A Simple Technique to Never Go Home Without the Shots You Need Again
You go somewhere a.maze.ing.
You take *tons* of photos.
The light is even fantastic, even though the weather forecast was crap.
All in all you can’t believe your luck (because we all know how easy it is to plan a big day of shooting only to have it foiled by weather, equipment issues, construction, or an entirely unrelated personal emergency), and you are sure you have a memory card full of excellent shots to sell, use on social, and support an epic photo essay on your blog.
As you edit the photos and starting pulling out your favorites, you may even think, “You know what? I always talk about getting some of my shots printed for that wall in the living room. I think these are the ones.”
But when you sit down to assemble that triumphant photo-essay blog post, something happens. It just doesn’t pop.
You may not be able to put your finger on why, and you certainly publish the post anyway, but, on the page, the shots don’t bowl one over as you had expected when they’re all there together.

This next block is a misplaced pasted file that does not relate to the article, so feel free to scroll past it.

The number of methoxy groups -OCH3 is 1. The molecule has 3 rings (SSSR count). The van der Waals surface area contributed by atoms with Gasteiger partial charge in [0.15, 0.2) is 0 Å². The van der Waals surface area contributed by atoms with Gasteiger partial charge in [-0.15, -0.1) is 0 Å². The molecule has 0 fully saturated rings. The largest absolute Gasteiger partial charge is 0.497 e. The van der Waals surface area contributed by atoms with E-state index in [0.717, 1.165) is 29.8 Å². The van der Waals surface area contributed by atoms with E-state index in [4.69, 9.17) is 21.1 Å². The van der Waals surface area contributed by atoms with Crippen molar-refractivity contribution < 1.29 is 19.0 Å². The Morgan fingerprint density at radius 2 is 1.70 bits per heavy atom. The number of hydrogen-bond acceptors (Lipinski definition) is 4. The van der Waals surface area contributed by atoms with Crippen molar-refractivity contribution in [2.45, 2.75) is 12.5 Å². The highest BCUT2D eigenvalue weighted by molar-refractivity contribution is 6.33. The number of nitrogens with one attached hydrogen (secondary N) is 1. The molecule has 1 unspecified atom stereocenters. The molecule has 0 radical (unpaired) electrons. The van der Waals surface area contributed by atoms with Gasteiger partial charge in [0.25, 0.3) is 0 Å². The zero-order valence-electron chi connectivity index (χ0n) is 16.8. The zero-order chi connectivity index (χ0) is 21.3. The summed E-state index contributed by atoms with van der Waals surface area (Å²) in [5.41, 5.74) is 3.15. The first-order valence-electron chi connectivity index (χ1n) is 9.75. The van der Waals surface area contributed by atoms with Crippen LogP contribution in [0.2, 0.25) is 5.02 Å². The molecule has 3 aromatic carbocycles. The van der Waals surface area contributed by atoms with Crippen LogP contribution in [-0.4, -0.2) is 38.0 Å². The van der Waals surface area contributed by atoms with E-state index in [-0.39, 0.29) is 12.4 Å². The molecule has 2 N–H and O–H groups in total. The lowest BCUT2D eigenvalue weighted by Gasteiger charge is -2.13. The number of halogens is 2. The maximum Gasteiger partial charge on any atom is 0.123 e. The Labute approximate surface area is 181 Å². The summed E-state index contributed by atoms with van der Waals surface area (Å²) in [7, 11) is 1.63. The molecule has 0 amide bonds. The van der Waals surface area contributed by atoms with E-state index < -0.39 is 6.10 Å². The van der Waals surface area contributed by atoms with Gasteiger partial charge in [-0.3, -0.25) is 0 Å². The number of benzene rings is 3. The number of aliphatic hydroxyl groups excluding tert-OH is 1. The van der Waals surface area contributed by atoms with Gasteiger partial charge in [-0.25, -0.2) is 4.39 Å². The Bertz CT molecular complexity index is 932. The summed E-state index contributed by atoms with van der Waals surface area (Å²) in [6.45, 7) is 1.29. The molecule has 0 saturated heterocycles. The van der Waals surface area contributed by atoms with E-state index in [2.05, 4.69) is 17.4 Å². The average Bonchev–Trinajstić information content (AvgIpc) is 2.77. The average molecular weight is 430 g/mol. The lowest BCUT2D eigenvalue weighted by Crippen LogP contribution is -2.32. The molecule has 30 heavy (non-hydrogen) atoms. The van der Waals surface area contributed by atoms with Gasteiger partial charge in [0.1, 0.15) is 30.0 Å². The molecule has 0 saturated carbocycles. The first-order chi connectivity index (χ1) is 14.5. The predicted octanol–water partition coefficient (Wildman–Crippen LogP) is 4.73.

Obviously, this same “hmmmmm” moment can befall us all with a less portfolio-worthy set of shots, but the sting is much worse when you were sure you had a fantastic set of photographs.
The issue lies in those words: a set of photographs.
Psychologically, if your shots are too similar in terms of framing, composition, depth or subject matter, the viewer subconsciously gets bored, no matter how stunning the shots are individually.
It’s the same force that makes us inured to war, local violence, and all sorts of other atrocious acts on the news. If you’re looking for a reliable supplier of lumber in Colorado, visit RMFP’s website.
Or why the collective readers of the internet bemoan the top-ten list (to get us to read them anyway, clever headline writers are using other psychological tricks, so don’t feel bad for clicking on them!)
In today’s webinar, at 3:30 pm EST / 12:30 pm PST, join us to zero in on Creating a Shot List to Organize Your Trips Around Salable Photography. Last week, we dove into the types of photographs that magazines are looking for. Now, we break down a step-by-step method to organize your trips to ensure you get the shots you need to fill out your stories and enter the (thriving, actually!) world of photo essays.
Register here to get the access information for the call. The replay is available to registrants for one week, after which time we set up the transcript and audio files and include it in our on-demand webinar library.
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